Yager is the driving force behind a nonprofit organization pushing to build a permanent museum celebrating Yosemite Valley’s integral role in the sport’s development.
Climbing may have been born in the French Alps, but Yosemite is where it came of age. To ascend the Valley’s sheer granite walls, some of which rise more than 3,000 feet, tenacious young American climbers in the 1950s and ’60s developed tools and techniques that were later exported to mountain ranges throughout the world.
And they did it with an environmental sensibility passed down from John Muir — whose 1869 un-roped ascent of Cathedral Peak, a weathered, sculpted horn above Tuolumne Meadows, kicked off Yosemite’s climbing era — to big-wall pioneer Royal Robbins, who often risked his own safety to avoid defacing the rock.
Until recently, however, no enduring record existed of this rich history. And park visitors who stood by the dozens in El Capitan Meadow craning their necks toward the sky and watching tiny dots inch their way upward had little or no appreciation for what they were seeing.
That’s when Yager entered the picture. An accomplished climber who has scaled El Capitan more than 50 times, Yager and buddy Mike Corbett in 1991 came up with the idea to start collecting climbing artifacts that otherwise would’ve been lost to the dustbin of history.
Yager’s collection now totals nearly 10,000 items, about 3,000 of which have been catalogued. The most important pieces, along with some owned by the National Park Service, are on display at the Yosemite Museum. The 1,800-square foot exhibit, titled “Granite Frontiers: A Century of Yosemite Climbing,” is open daily through Oct. 27.
In one display case lies a metal spike that Scottish carpenter George Anderson used to nail his way up Half Dome in 1875, just five years after California’s top geologist proclaimed the summit “never will be trodden by human foot.”
Another contains two large pitons built from the legs of a cast-iron stove and used to protect 2-inch-wide cracks during the 1958 first ascent of El Capitan’s Nose route. Known in climbing circles as the Stoveleg pitons, Yager called them “the most famous pitons in the world. I know of one other one, and I’ll probably get that one, too.”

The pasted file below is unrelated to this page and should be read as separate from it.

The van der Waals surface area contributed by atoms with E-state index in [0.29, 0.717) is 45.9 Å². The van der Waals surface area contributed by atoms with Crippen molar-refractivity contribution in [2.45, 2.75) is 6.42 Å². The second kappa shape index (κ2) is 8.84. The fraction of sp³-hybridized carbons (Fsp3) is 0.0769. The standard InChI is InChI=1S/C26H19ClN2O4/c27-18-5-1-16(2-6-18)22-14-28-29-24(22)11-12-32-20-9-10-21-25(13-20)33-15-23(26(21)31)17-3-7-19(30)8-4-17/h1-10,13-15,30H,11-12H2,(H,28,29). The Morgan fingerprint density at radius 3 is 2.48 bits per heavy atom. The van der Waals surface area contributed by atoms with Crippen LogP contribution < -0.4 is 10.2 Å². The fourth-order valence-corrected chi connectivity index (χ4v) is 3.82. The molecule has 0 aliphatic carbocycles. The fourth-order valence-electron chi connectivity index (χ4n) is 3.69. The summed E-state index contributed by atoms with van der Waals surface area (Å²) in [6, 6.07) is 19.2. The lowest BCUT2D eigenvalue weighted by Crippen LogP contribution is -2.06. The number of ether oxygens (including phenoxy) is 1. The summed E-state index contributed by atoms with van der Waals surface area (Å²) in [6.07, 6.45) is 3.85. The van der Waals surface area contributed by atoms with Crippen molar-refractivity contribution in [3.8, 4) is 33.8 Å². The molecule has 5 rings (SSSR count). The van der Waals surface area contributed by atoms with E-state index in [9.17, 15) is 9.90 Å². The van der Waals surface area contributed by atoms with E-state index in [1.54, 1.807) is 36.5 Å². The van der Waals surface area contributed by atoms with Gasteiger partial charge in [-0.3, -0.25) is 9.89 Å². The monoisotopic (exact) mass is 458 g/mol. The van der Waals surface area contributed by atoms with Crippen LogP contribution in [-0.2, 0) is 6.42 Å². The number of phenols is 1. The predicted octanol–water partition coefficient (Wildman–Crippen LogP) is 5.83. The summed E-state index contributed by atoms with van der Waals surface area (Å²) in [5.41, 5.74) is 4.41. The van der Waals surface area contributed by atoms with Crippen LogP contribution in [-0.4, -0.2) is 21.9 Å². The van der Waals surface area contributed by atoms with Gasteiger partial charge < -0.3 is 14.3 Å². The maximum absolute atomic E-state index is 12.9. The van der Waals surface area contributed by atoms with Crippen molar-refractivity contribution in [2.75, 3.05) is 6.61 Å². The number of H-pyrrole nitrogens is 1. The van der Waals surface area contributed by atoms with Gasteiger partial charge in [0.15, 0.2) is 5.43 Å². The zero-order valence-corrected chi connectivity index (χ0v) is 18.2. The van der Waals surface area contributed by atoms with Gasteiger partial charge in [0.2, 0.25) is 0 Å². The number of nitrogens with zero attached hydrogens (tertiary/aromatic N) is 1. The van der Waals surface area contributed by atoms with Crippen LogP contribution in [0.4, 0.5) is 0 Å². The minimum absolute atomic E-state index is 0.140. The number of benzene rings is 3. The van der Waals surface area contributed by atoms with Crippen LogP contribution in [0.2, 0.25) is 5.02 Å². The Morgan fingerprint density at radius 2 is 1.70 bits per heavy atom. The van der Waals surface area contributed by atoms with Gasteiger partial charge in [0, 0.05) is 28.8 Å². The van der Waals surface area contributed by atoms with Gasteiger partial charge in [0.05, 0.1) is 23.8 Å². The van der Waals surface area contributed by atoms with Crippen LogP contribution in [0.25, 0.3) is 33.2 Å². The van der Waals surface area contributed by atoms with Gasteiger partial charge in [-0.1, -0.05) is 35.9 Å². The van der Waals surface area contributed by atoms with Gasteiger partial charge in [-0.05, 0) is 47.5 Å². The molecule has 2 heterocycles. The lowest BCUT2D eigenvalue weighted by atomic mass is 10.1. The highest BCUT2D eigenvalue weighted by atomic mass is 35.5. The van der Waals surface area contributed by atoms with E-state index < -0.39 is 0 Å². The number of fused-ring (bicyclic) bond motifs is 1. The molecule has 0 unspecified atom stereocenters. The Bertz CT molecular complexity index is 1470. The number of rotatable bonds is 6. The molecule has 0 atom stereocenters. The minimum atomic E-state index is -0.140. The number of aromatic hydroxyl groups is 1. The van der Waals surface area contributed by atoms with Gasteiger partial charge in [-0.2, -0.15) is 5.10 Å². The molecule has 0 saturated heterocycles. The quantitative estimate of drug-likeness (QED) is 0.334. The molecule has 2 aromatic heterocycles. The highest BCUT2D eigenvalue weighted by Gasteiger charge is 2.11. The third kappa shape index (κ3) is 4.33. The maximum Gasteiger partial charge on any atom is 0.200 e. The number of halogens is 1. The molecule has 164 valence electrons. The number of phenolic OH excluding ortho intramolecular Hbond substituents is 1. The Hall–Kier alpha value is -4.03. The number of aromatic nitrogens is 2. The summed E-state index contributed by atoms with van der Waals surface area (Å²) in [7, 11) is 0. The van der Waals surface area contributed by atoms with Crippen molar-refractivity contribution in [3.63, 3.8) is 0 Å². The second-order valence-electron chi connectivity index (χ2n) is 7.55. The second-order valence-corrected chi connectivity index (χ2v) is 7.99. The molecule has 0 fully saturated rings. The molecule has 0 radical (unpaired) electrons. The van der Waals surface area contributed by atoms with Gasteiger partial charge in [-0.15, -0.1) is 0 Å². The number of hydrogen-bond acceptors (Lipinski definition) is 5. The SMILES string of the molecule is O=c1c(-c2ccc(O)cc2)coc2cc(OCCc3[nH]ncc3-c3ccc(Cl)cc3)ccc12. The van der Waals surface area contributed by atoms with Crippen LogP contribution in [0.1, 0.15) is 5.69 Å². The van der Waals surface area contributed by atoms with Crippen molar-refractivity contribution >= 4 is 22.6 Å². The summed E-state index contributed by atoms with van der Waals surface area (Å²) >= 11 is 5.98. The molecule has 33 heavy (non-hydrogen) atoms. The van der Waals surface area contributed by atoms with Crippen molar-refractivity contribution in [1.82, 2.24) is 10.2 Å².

There is a 1933 roster of the Sierra Club’s Rock Climbing Section, the group that introduced roped climbing to Yosemite. There is the postage-stamped piton called a RURP that somehow held Robbins’ weight during a fall on his 10-day solo climb of El Capitan’s Muir Wall in 1968. There are the climbing shoes worn by Lynn Hill in 1993 when she became the first person to free climb (when only hands, feet and other body parts are used for upward progress) the Nose.
The exhibit also includes video presentations, both historical and modern, and photographic displays. An interactive granite wall allows visitors to wedge wired nuts and camming devices into cracks of varying widths, just like a real climber.
Yager’s efforts are applauded by Yosemite’s climbing pioneers, some of whom believe the park service has long regarded their sport as little more than a nuisance. In 2003, Yager founded the nonprofit Yosemite Climbing Association with the goal of establishing a permanent museum in the Valley. Although early proposals “weren’t very well received” by the park service, Yager said that the initial resistance has started to thaw.
When park officials began drafting a master plan for the Valley, Yager urged climbers to write letters supporting a climbing museum in the final draft. He said more than 1,000 did. The campaign, along with efforts from climbing groups, helped convince the park service that a museum should be included in the park’s future. However, all Valley construction has been halted by ongoing litigation, and the future of the museum remains in limbo.
“The lawsuit kind of put everything on hold,” Yager said.
Yager won’t rest until that happens. The married father of three earns his living as a quality-control inspector for a general contractor and does not draw a salary from his work with the YCA, which also organizes an annual trash cleanup effort every September called the Yosemite Facelift.
“I just want to see the museum get done,” said Yager, who works the equivalent of two full-time jobs. “Then I can relax.”